Updates in Europe: May out
In the meantime the Brexit circus has finally resulted in the political death of Theresa May, the British Prime Minister. Mrs. May has announced she will resign her office on June 7th although it may take until the end of July for a new leader to be appointed. The queue at the door of Number 10 Downing Street has started forming with the colorful former Foreign Secretary Boris Johnson installed as an early favorite although he will face ferocious opposition. The public is clearly weary of the whole Brexit farrago. Just get this over with – one way or the other – is the oft-heard comment. It is surprising that the British economy hasn’t seriously faltered. The removal of uncertainty after it is “done” – whatever “done” may be – will bring a collective sigh of relief.
In the European Union elections in which all 28 member states elect representatives to the European Parliament the Brexit Party (a single-issue Party just a few months old) headed by Nigel Farage stormed across the line in Britain with 32% of the vote whilst the Conservatives limped home in 5th place with just 9% of the vote. The Labour Party secured 14%, the Liberal Democrats 19% and the Greens 11% (all percentages rounded). The poor showing by the Conservatives and Labour reflects disillusionment about the way the Brexit process has been handled. The voting public seek clarity about the way forward – not political infighting and obfuscation. Nigel Farage taps into populist sentiments and is an accomplished media performer – something that matters a lot in modern day politics. The next general election in the UK is scheduled for 2022 and the performance by Farage and his team is a significant shot across the bows of both major parties.
Elsewhere in the EU the results are fragmented but the winners appear to be the Greens and Liberals whilst the losers are the mainstream center-right and center-left parties that have dominated for decades. The cozy and predictable political landscape in Europe has been shattered. Pro-EU parties still hold sway throughout Europe but in France, Poland, Italy and Britain the opposite is now true. Quite where it all heads next is impossible to forecast.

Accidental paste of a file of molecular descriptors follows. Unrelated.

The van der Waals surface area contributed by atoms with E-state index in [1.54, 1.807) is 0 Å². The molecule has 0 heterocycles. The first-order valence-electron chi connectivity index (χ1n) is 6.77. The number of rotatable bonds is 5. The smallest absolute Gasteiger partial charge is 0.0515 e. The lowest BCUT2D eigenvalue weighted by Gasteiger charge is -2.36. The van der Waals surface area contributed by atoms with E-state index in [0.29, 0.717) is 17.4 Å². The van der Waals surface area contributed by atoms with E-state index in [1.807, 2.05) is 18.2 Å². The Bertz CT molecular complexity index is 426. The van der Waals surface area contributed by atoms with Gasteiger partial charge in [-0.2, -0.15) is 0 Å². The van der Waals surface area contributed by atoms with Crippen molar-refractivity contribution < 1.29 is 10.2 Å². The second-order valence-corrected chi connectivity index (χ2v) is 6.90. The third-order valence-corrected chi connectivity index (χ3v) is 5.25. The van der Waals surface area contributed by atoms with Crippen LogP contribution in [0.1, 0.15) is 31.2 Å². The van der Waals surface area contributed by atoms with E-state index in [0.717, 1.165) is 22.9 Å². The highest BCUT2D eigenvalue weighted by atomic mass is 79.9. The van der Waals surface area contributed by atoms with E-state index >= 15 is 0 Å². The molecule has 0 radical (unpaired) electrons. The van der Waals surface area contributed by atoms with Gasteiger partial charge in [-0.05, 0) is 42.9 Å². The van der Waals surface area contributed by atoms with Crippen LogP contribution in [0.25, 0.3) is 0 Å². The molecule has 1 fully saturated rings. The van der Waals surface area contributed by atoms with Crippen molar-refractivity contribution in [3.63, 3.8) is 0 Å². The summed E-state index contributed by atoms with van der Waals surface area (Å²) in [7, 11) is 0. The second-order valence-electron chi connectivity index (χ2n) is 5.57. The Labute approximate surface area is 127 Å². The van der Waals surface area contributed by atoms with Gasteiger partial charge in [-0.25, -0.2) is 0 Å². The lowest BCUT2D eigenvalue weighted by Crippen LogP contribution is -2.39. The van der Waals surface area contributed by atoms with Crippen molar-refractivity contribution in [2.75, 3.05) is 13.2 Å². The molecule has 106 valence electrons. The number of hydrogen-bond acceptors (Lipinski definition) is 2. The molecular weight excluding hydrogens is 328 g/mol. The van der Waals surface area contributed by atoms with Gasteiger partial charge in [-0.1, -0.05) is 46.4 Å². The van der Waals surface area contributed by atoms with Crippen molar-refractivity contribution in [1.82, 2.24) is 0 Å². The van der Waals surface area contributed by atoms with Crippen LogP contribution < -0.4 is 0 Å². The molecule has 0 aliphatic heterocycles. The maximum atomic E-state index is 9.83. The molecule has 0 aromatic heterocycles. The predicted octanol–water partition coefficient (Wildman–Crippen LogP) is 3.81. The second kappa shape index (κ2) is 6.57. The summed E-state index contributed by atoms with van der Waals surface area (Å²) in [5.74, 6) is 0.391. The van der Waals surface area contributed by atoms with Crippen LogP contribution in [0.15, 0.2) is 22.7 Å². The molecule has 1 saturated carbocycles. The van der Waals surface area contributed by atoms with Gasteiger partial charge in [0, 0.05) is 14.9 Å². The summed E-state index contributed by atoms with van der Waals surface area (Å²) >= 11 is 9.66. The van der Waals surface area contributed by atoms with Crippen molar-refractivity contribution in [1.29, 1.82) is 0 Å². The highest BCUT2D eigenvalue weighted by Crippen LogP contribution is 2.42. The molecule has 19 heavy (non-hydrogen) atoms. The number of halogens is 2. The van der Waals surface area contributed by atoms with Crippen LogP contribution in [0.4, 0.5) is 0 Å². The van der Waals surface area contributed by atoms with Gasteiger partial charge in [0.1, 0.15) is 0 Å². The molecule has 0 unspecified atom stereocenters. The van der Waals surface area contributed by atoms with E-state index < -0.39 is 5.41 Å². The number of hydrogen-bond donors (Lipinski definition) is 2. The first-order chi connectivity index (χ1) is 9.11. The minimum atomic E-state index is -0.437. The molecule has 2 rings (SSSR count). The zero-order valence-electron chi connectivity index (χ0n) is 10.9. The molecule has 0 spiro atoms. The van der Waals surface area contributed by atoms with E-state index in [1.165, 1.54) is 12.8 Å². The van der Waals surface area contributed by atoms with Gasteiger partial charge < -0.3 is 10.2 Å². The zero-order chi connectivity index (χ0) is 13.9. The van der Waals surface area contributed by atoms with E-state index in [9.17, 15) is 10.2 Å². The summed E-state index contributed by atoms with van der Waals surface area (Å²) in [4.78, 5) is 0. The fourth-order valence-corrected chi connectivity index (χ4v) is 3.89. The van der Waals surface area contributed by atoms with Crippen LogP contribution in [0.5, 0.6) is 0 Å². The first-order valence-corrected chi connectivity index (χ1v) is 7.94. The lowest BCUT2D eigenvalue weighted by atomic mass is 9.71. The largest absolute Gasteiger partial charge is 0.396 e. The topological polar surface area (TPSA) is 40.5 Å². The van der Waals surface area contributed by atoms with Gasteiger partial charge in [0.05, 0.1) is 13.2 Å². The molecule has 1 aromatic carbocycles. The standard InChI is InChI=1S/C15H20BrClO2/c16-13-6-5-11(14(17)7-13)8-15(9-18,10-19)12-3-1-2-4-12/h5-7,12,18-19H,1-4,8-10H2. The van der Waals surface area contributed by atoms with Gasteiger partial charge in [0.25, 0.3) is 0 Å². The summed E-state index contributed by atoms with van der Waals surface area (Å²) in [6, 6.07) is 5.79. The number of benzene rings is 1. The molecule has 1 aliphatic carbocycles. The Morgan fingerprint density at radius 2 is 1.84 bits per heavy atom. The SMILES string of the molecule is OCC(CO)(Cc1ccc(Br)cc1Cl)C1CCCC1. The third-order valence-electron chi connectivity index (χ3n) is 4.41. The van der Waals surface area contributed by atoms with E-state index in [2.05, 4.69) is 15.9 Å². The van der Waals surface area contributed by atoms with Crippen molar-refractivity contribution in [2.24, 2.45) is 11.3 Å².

Details of the Financial Stability Report
During May the U.S. Federal Reserve released its Financial Stability Report and it highlights a trend that has caused us consternation for some time – increasing leverage in corporate America. The Fed comments: “Borrowing by businesses is historically high relative to gross domestic product (GDP), with the most rapid increases in debt concentrated among the riskiest firms amid signs of deteriorating credit standards… Alongside these developments, standards and terms on business debt have continued to deteriorate…loan agreements contain fewer financial maintenance covenants, which effectively reduce the incentive to monitor obligors and the ability to influence their behavior.” Our comment: Will they never learn. It is said that each generation forgets the lessons of its forebears, but it is only ten years since the financial crisis – surely it is not too much to expect memories to stretch back as far as that traumatic period.
On the positive side the Fed notes that U.S. household debt has been growing at a slower rate than GDP since the financial crisis. But this sober and sensible behavior has been more than offset by the Federal and State governments and corporates. The overall non-financial debt to GDP ratio is higher now than before or during the crisis.
Pakistan bailed out again
In what is surely a record that is nothing to be proud of Pakistan was awarded its 22nd bailout by the IMF during May. The amount awarded is U.S. $6 billion and is in addition to substantial sums being received from the World Bank and Asian Development Bank. The IMF bailout comes with many strings attached – such as ending subsidies in the power and agricultural sectors and giving up central bank control of the currency. When announcing the bailout Pakistan’s recently appointed “advisor on finance”, Abdul Hafeez Sheikh, commented that the country faced an annual funding deficiency of U.S. $12 billion.
Pakistan’s popular Prime Minister, Imran Khan (elected in August 2018), will battle to construct his promised Islamic welfare state whilst hobbled with various restrictions and running cap-in-hand to the international financiers. We doubt that this will be the last of the bailouts.
Tesla: The cash burn continues
We rarely comment on individual companies, but it is hard to avoid Tesla, for all the wrong reasons. Just a few weeks ago the company raised U.S. $2.7 billion as a “contingency fund” but Elon Musk has now disclosed that at the current burn rate the cash will run out in about 10 months. There seem to be many problems but chief among them is the failure to produce as many of the Model 3 vehicle as planned. In April, Tesla announced that in the first quarter of this year output of all models amounted to 63,000 – almost a third lower than in the previous quarter. The 2019 target is 400,000 vehicles (mainly Model 3s). It seems a long stretch. In the meantime, the cash burn continues and loan repayments loom.